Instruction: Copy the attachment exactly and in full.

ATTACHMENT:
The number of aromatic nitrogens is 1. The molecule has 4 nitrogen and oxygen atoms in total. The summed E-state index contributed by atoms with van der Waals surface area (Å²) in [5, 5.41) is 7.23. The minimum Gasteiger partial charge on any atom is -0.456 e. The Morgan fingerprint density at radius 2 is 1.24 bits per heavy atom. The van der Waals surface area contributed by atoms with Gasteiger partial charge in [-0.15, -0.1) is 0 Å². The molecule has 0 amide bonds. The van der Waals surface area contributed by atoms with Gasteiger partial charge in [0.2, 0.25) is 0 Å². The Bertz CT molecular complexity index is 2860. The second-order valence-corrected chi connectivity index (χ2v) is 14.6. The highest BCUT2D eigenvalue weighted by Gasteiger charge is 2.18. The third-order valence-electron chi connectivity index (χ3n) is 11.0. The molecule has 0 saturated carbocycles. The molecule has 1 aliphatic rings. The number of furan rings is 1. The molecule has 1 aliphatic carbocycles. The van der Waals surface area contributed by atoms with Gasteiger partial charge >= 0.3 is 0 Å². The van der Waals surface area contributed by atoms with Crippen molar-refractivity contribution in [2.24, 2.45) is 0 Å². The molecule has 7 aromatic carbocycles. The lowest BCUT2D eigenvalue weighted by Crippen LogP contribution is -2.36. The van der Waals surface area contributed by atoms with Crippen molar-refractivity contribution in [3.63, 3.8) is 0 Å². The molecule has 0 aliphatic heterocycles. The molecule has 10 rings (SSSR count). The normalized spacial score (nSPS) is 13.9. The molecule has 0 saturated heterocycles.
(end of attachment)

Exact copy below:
The number of aromatic nitrogens is 1. The molecule has 4 nitrogen and oxygen atoms in total. The summed E-state index contributed by atoms with van der Waals surface area (Å²) in [5, 5.41) is 7.23. The minimum Gasteiger partial charge on any atom is -0.456 e. The Morgan fingerprint density at radius 2 is 1.24 bits per heavy atom. The van der Waals surface area contributed by atoms with Gasteiger partial charge in [-0.15, -0.1) is 0 Å². The molecule has 0 amide bonds. The van der Waals surface area contributed by atoms with Gasteiger partial charge in [0.2, 0.25) is 0 Å². The Bertz CT molecular complexity index is 2860. The second-order valence-corrected chi connectivity index (χ2v) is 14.6. The highest BCUT2D eigenvalue weighted by Gasteiger charge is 2.18. The third-order valence-electron chi connectivity index (χ3n) is 11.0. The molecule has 0 saturated carbocycles. The molecule has 1 aliphatic rings. The number of furan rings is 1. The molecule has 1 aliphatic carbocycles. The van der Waals surface area contributed by atoms with Gasteiger partial charge >= 0.3 is 0 Å². The van der Waals surface area contributed by atoms with Crippen molar-refractivity contribution in [2.24, 2.45) is 0 Å². The molecule has 7 aromatic carbocycles. The lowest BCUT2D eigenvalue weighted by Crippen LogP contribution is -2.36. The van der Waals surface area contributed by atoms with Crippen molar-refractivity contribution in [3.63, 3.8) is 0 Å². The molecule has 0 aliphatic heterocycles. The molecule has 10 rings (SSSR count). The normalized spacial score (nSPS) is 13.9. The molecule has 0 saturated heterocycles.